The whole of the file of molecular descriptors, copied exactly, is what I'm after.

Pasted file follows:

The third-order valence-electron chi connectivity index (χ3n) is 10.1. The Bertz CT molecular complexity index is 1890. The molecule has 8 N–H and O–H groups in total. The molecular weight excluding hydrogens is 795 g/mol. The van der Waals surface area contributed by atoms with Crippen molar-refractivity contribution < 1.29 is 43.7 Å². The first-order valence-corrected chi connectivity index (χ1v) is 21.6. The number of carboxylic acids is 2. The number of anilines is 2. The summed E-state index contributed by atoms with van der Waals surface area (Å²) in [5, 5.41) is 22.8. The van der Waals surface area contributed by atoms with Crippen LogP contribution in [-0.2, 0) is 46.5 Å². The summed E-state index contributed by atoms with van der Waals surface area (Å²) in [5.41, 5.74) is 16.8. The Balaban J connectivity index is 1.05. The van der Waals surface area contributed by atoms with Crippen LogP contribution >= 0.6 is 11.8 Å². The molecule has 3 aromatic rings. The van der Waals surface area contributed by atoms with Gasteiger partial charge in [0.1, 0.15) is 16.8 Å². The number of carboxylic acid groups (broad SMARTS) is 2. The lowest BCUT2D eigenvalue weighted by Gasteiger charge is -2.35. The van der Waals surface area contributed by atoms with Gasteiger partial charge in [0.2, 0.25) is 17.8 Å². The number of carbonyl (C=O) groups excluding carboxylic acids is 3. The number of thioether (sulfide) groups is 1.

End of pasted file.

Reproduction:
The third-order valence-electron chi connectivity index (χ3n) is 10.1. The Bertz CT molecular complexity index is 1890. The molecule has 8 N–H and O–H groups in total. The molecular weight excluding hydrogens is 795 g/mol. The van der Waals surface area contributed by atoms with Crippen molar-refractivity contribution < 1.29 is 43.7 Å². The first-order valence-corrected chi connectivity index (χ1v) is 21.6. The number of carboxylic acids is 2. The number of anilines is 2. The summed E-state index contributed by atoms with van der Waals surface area (Å²) in [5, 5.41) is 22.8. The van der Waals surface area contributed by atoms with Crippen LogP contribution in [-0.2, 0) is 46.5 Å². The summed E-state index contributed by atoms with van der Waals surface area (Å²) in [5.41, 5.74) is 16.8. The Balaban J connectivity index is 1.05. The van der Waals surface area contributed by atoms with Crippen LogP contribution >= 0.6 is 11.8 Å². The molecule has 3 aromatic rings. The van der Waals surface area contributed by atoms with Gasteiger partial charge in [0.1, 0.15) is 16.8 Å². The number of carboxylic acid groups (broad SMARTS) is 2. The lowest BCUT2D eigenvalue weighted by Gasteiger charge is -2.35. The van der Waals surface area contributed by atoms with Gasteiger partial charge in [0.2, 0.25) is 17.8 Å². The number of carbonyl (C=O) groups excluding carboxylic acids is 3. The number of thioether (sulfide) groups is 1.